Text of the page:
“It was an institutionalized and punitive environment like the residential school setting that my father and grandfather spoke of.”
During Munro’s interview with Global News, she was joined by Cheryl Deschene, a former Raising Hope employee and advocate for Munro and the other women who have been raising complaints.
Deschene explained that a number of other complaints have been filed, including with Saskatchewan’s privacy commissioner, with the Ministry of Social Services and even with the Regina Police Service.
These detail allegations that residents’ personal health information is inadequately protected under privacy legislation, the mishandling of the complaint sent by the residents to social services, and an incident where a SWAP advisory committee member allegedly impersonated a third-party program reviewer in an email sent to staff members.
“Where there’s smoke there’s fire. I’m very confused about how you can continue to breach your contract for service, not comply with privacy legislation, or human rights legislation, harm residents,” Deschene said.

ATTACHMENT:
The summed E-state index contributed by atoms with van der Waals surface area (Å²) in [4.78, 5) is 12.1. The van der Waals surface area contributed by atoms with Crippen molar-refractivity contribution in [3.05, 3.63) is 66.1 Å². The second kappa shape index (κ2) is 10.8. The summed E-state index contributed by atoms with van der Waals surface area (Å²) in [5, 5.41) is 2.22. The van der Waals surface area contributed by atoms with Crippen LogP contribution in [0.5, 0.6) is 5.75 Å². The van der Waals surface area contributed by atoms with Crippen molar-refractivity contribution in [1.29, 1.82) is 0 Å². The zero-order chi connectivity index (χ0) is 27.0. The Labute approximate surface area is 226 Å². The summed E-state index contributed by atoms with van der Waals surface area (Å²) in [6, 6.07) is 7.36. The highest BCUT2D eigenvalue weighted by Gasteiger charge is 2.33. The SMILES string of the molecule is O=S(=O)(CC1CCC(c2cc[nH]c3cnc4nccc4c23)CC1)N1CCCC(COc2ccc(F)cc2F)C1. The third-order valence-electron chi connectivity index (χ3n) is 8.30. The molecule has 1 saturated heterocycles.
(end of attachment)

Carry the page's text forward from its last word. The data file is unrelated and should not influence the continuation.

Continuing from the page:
“These are vulnerable women and children, the majority of whom are Indigenous. How do you do all that and still keep your job?”
Munro and Deschene believe that Lawrence should step down or be removed from her position.
They have also previously called for the removal of Horvath and Escobar.
They fear that if nothing changes within the program, women will continue to struggle with their recoveries. And they believe that can be a contributing factor to potentially deadly outcomes.